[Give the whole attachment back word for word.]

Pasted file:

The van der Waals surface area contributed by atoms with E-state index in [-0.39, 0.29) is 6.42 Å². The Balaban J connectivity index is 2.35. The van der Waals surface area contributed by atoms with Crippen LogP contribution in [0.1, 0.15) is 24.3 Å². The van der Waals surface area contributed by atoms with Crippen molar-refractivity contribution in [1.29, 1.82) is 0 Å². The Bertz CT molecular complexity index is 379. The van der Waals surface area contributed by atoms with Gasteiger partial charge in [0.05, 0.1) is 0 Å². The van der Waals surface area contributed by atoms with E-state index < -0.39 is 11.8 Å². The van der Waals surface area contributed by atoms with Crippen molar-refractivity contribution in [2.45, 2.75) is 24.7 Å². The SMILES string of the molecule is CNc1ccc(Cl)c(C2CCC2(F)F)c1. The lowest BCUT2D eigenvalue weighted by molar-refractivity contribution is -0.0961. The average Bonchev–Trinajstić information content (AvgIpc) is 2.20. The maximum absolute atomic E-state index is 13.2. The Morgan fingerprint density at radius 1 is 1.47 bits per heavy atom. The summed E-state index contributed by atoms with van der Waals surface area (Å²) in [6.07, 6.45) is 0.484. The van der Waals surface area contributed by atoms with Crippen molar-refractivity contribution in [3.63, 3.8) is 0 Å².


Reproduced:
The van der Waals surface area contributed by atoms with E-state index in [-0.39, 0.29) is 6.42 Å². The Balaban J connectivity index is 2.35. The van der Waals surface area contributed by atoms with Crippen LogP contribution in [0.1, 0.15) is 24.3 Å². The van der Waals surface area contributed by atoms with Crippen molar-refractivity contribution in [1.29, 1.82) is 0 Å². The Bertz CT molecular complexity index is 379. The van der Waals surface area contributed by atoms with Gasteiger partial charge in [0.05, 0.1) is 0 Å². The van der Waals surface area contributed by atoms with E-state index < -0.39 is 11.8 Å². The van der Waals surface area contributed by atoms with Crippen molar-refractivity contribution in [2.45, 2.75) is 24.7 Å². The SMILES string of the molecule is CNc1ccc(Cl)c(C2CCC2(F)F)c1. The lowest BCUT2D eigenvalue weighted by molar-refractivity contribution is -0.0961. The average Bonchev–Trinajstić information content (AvgIpc) is 2.20. The maximum absolute atomic E-state index is 13.2. The Morgan fingerprint density at radius 1 is 1.47 bits per heavy atom. The summed E-state index contributed by atoms with van der Waals surface area (Å²) in [6.07, 6.45) is 0.484. The van der Waals surface area contributed by atoms with Crippen molar-refractivity contribution in [3.63, 3.8) is 0 Å².